Thy life, and the lives of thy sons, and of thy daughters, and of thy wives, and of thy concubines; all which Absalom struck at, and had sooner or later actually taken away, if he had not been cut off in such a manner, without expecting thy knowledge or consent; and therefore thy carriage towards them that have saved the lives of thee and thine, with the utmost hazard of their own, is highly unjust and ungrateful. And Joab came into the house to the king,.... For by this time he was removed from the chamber over the gate to his own dwelling house or palace, where he continued the same doleful ditty as at first:

and said, thou hast shamed this day the faces of all thy servants; they cannot lift up their heads, and look any in the face, nor one another; but behave as if they had committed some very great fault, in fighting with the rebels, and beating them:

which this day have saved thy life, and the lives of thy sons, and of thy daughters, and the lives of thy wives, and the lives of thy concubines; which in all probability would have been taken away if the victory had been on the side of Absalom.

And Joab came into the {b} house to the king, and said, Thou hast shamed this day the faces of all thy servants, which this day have saved thy life, and the lives of thy sons and of thy daughters, and the lives of thy wives, and the lives of thy concubines;

(b) At Mahanaim.

EXEGETICAL (ORIGINAL LANGUAGES)
5. Joab came into the house to the king] The crisis illustrates the good as well as the bad features of Joab’s character—his loyalty to David, and his practical sagacity, as well as his hard unsympathetic nature. Exaggerated and unfeeling as his speech was, it roused David from the extravagance of his grief to a sense of his duty, and saved him from flinging away the fruits of the victory.

Thou hast shamed, &c.] Disappointed their hopes of rejoicing for the victory: treated them like offenders instead of benefactors.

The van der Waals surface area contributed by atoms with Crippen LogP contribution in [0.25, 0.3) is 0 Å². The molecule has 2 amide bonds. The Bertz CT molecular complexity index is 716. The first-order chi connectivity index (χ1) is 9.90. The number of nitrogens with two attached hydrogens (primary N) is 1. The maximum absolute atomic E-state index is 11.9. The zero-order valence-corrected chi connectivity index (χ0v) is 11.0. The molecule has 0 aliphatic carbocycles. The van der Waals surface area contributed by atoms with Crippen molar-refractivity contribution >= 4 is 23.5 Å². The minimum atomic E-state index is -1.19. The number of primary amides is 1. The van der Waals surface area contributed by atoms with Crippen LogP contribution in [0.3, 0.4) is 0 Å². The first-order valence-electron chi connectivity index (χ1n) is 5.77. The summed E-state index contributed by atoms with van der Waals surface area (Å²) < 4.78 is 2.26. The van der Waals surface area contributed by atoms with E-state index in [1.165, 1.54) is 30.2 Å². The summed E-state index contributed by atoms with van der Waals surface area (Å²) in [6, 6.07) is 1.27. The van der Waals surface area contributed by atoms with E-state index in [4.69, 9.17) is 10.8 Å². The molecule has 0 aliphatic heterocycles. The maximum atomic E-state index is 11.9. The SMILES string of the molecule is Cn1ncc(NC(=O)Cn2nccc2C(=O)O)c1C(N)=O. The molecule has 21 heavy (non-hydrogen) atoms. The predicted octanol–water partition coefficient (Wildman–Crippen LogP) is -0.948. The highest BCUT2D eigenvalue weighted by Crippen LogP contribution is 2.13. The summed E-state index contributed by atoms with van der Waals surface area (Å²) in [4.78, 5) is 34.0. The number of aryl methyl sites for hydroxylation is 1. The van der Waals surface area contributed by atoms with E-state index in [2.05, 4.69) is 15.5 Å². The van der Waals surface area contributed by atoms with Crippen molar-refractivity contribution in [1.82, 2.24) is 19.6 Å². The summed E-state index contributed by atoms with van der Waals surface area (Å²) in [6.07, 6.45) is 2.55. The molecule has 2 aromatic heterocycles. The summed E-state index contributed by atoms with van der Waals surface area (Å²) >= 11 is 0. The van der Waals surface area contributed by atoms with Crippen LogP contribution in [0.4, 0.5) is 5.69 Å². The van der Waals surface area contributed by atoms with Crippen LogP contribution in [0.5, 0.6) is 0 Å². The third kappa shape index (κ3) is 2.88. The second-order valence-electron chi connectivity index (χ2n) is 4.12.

have saved thy life, &c.] For had Absalom been victorious, he would doubtless have put to death all rival claimants to the throne, and possibly other members of the king’s household. Cp. Jdg 9:5; 1 Kings 15:29; 1 Kings 16:11; 2 Kings 10:6; 2 Kings 11:1.Verse 5. - And Joab... said. Joab's speech puts the alternative in a very incisive and even rude way before the king. But what he says is true, namely, that Absalom's success would inevitably have been followed by the massacre, not only of David himself, but of his sons and daughters, and of the women who had accompanied him in his flight. Nor would it have stopped there. but the officers of his court, the captains of his army, his mighties, and all who had long eared for and loved him would have been put to the sword. It was this horrible certainty, according to Oriental usage, which made Absalom's rebellion so abominable, and which steeled the heart of Joab against him when he saw him hanging in the tree. He regarded him as a fratricide and parricide, who had plotted murder on a large scale; and Joab was not made milder by the thought that this would have included himself and the heroes who had made David's throne so great. With stern good sense he, therefore, bids the king suppress his mere personal feelings, and leave the chamber in which he had concealed himself, to go forth and "speak to the heart of his servants," that is, thank and praise them in a friendly manner. For otherwise they would disperse and leave him; and this would be followed by the uprise of some other claimant of the throne - some relative, perhaps, of Saul, backed by the tribes of Benjamin and Ephraim; and David, abandoned by the nation, would fall an easy victim, with all his family, of this second rebellion. Absalom's rapid success proved that David had many enemies, and without great prudence he might be left at Mahanaim as powerless as Ishbeshoth had been. The long delay between the death of this puppet king and David's appointment to be sovereign of all Israel was probably owing to the same want of enthusiasm for David which had made the nation transfer its allegiance so lightly to the handsome Absalom. But with all his good sense Joab was coarse and rude. He was, moreover, utterly incapable of understanding David's real feelings. He saw only a father giving way to an exaggerated loss for a handsome but worthless son. David really was condemning himself for having brought lust and murder into his own house by abominable sin. When asked about the welfare of Absalom, the Cushite replied, "May it happen to the enemies of my lord the king, and all who have risen up against thee for evil (i.e., to do thee harm), as to the young man." The death of Absalom was indicated clearly enough in these words.